Feedback from fellow physicians helped doctors do fewer unnecessary tests on newly diagnosed prostate cancer patients in a study aimed at improving health care quality and consistency.

Coaching on the most current guidelines led doctors to cut in half the number of expensive CT scans and bone scans they ordered for low-risk patients, sparing them costs and potential side effects.

"The study is a great example of a new solution for an old problem," said Dr. David C. Miller, the lead researcher and a urologist at the University of Michigan. "Physicians are at the heart of the solution."

The research, by a consortium of urological surgeons in several Midwestern states and Virginia, looked at the diagnostic practices of doctors treating 858 patients with early, middle-or late-stage prostate cancer.

To determine whether the cancer had spread, or metastasized, to other parts of the body, many doctors initially ordered CT scans or bone scans, even on patients whose early-stage cancers were unlikely to have spread.

At the study's outset, 31 percent of low- and medium-risk patients received CT scans and 28 percent got bone scans, looking for signs of metastasis.

Both tests expose a patient to radiation, which is itself a risk factor for cancer.

After getting feedback and training in professional guidelines that cover when such tests are warranted, the doctors seemed to take the lessons to heart. At the end of the 16-month study, they used CT scans on only 16 percent of low- or medium-risk patients and bone scans on only 13 percent of them.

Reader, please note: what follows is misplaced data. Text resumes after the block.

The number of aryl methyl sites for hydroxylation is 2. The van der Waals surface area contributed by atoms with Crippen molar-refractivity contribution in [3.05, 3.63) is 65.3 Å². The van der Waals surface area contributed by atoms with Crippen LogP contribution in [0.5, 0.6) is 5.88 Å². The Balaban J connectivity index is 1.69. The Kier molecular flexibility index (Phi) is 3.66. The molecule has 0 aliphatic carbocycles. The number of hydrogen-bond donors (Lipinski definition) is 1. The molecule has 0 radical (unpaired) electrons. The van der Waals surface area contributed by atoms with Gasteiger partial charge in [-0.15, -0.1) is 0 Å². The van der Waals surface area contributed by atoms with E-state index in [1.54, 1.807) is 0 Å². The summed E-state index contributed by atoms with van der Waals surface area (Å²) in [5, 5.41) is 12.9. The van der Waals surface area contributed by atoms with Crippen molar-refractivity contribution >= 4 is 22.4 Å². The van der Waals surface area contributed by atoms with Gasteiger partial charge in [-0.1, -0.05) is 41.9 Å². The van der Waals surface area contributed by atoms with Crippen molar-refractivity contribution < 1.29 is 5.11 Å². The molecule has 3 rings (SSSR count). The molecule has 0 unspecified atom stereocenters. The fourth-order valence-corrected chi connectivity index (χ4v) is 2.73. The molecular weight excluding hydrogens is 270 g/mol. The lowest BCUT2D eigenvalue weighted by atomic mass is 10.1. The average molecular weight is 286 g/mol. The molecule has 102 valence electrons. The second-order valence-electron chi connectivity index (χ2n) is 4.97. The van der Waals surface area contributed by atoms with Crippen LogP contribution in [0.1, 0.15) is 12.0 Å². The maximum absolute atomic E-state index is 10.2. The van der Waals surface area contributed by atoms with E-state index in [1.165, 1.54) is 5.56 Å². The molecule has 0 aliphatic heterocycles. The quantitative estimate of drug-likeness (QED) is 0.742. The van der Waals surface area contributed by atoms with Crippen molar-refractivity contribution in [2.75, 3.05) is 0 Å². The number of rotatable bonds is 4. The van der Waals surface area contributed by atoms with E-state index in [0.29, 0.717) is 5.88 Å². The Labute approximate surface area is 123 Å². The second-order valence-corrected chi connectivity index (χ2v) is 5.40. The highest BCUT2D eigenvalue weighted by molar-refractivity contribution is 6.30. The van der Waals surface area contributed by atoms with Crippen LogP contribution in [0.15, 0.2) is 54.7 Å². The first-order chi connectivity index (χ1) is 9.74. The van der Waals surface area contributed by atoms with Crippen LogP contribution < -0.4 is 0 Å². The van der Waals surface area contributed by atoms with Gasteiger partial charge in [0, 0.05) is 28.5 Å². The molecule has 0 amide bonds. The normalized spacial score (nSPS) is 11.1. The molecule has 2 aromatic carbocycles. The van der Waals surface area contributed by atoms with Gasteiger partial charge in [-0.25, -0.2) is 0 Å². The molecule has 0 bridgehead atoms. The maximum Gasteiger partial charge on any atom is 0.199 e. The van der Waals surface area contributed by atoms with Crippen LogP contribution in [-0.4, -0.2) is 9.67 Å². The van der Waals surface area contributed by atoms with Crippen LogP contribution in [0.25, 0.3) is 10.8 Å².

"Engaging doctors on a one-to-one basis, and pairing it with data that shows them how they are doing, is an emerging technology for changing care," said Dr. Richard Hermann, director of the Center for Quality Assessment and Improvement in Mental Health at Tufts University, who was not involved in the study.

Evaluating how well doctors adhere to guidelines is a growing field, in part because professional groups put extensive research into developing nationally accepted standards based on the most current evidence, but the information doesn't always trickle down to practitioners.

"There is a gradual sweeping evolution in how information is gathered and analyzed," said Hermann. "There is a dissemination process of information that, unfortunately, is not very systematic."

Eliminating tests deemed unnecessary has multiple benefits, including cutting healthcare costs, and protecting patients from risks from the tests themselves.

In men with early-stage prostate cancer, for example, screening tests can create more stress for the patient by uncovering findings that require further testing, but turn out to be harmless.

There are many reasons doctors might not follow national guidelines when diagnosing or treating patients, Miller said. Some may not even be aware of the guidelines' recommendations.

"We were concerned that there might not have been uniform familiarity with the guidelines," said Miller.

In addition, physicians may be slow to change what they do in the clinic if they have been using the same methods for decades, before such guidelines existed or when they differed from today's standards.

"Doctors might have been practicing for many years and have gotten comfortable with giving these tests, and it might be different from the best possible thing," said Miller.

Overall, he says, the study, which is published in the Journal of Urology, demonstrates that positive change can come from within medical practice.

"It's a lot more meaningful for doctors to hear about changes in their behavior from their own peers than from an insurance agent or a policy maker," Miller said.